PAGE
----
Morris’ Buildings (Former)
13 Wansbeck Street, Oamaru
List Entry Information
List Entry Status
List Entry Type
Historic Place Category 2
Private/No Public Access
25th September 1986
Date of Effect
25th September 1986
Extent of List Entry
Extent includes the land described as Lot 3 DP 8249 (RT OT383/249), Otago Land District, and the buildings known as Morris’ Buildings (Former) thereon
Lot 3 DP 8249 (RT OT383/249), Otago Land District
Built in 1879, Morris’ Buildings (Former) are a terrace of shops on Wansbeck Street, at the edge of the harbour business district in Oamaru; they have historical and architectural significance as they were designed by the distinguished Oamaru architectural partnership Forrester and Lemon for Oamaru saddler Thomas Morris.
In the 1870s, the area around Wansbeck Street was close to the business hub of Oamaru – near to the warehousing area, the harbour and the railway station. Edward Milton Weedon owned a large block of land. Weedon advertised the land and ‘the very Extensive Buildings and Improvements thereon’ for sale in April 1878. The buildings were timber, and housed small businesses.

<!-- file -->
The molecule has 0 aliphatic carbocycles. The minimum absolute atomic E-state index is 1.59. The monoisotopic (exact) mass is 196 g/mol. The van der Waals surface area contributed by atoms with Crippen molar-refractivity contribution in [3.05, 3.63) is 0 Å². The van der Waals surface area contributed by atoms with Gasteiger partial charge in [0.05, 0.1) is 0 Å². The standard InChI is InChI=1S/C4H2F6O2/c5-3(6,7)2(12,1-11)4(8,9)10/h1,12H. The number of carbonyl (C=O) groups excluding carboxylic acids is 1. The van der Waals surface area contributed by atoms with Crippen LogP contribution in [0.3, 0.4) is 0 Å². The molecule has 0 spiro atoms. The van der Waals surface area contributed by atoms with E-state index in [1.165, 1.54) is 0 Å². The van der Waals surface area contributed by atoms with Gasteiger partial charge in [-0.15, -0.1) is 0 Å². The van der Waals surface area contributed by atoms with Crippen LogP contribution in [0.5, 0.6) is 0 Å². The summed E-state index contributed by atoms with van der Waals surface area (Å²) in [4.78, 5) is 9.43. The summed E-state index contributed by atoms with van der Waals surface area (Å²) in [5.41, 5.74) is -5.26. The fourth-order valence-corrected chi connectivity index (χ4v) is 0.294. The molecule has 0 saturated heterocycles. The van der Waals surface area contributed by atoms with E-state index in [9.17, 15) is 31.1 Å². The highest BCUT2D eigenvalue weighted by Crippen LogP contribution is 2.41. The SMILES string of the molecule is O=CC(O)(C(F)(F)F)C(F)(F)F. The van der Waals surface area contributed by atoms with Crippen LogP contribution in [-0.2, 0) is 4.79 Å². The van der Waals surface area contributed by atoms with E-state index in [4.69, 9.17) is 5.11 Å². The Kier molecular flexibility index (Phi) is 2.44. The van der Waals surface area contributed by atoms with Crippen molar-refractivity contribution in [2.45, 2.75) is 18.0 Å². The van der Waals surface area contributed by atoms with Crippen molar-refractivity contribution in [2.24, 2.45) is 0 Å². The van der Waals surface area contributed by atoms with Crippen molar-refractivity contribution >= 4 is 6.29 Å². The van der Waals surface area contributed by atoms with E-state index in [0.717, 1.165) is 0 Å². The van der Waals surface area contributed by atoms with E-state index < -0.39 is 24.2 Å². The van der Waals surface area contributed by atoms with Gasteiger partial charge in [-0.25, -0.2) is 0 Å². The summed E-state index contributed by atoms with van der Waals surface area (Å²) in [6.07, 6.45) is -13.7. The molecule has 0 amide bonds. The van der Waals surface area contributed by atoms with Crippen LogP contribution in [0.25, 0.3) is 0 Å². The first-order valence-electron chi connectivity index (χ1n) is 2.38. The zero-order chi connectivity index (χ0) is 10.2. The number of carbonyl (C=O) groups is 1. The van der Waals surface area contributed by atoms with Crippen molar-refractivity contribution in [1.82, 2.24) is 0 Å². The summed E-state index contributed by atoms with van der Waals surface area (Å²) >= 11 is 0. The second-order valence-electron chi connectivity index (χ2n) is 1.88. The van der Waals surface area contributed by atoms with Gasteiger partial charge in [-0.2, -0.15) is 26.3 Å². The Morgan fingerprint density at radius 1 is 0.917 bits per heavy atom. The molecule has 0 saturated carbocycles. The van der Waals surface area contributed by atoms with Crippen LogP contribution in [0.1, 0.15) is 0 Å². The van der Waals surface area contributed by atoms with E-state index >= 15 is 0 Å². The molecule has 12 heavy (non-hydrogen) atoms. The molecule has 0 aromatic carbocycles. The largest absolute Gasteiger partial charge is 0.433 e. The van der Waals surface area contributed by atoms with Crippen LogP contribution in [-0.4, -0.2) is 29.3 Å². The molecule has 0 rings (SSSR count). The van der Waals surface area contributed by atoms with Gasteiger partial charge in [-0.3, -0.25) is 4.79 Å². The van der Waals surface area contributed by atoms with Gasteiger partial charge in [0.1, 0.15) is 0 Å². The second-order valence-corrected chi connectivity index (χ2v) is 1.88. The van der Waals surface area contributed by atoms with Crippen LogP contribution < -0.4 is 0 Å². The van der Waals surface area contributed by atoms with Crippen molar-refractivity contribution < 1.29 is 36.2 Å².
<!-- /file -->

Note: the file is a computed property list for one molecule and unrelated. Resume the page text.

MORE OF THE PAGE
Saddler Thomas Morris bought the property. Morris had set up business in Oamaru in 1865, having previously worked for Reany Brothers in Dunedin. His first premises were opposite the ‘Times’ building on Wansbeck Street – perhaps in Weedon’s buildings. Morris purchased the land and buildings for £3,000 in May 1878, taking a mortgage out in August 1879. In June 1879, Morris’ premises were badly damaged by fire. The Star reported that the fire led to the ‘total destruction of five shops, the property of Mr T. Morris.’ The shops had been occupied by boot manufacturers Mair and Son, cabinet makers Tudhope and Hendry, and painter Mr Larkin. The stables owned by a Mr Nihill were undamaged.
By the middle of July, Morris had plans to rebuild the premises, with the council approving plans for the ‘new shops’. On 2 July, John Lemon advertised for tenders for the ‘Erection of SIX SHOPS’ to be built of stone in Wansbeck Street. Local historian WHS Roberts records that Morris’ shops had offices and dwelling-rooms on the second floor. Once the shops were complete, they were again occupied by small businesses.
The terrace is made up of three blocks – each with two shop fronts, with residential or office accommodation above. The buildings are plainly detailed, with the balustrades on the parapet being the only ornate detail. The balustrading was removed (or closed in), sometime after the 1930s. The shop fronts had large plate glass fronts with entrance doors to one side. Upstairs are double hung sash windows – a smaller pair in the centre, with wider windows on the outside. There is keystone detailing over the windows. Decoration was formed by a string course above which was the parapet and balustrading. The rear of the building is utilitarian. In recent years, some of the shop fronts have been filled in or reconfigured.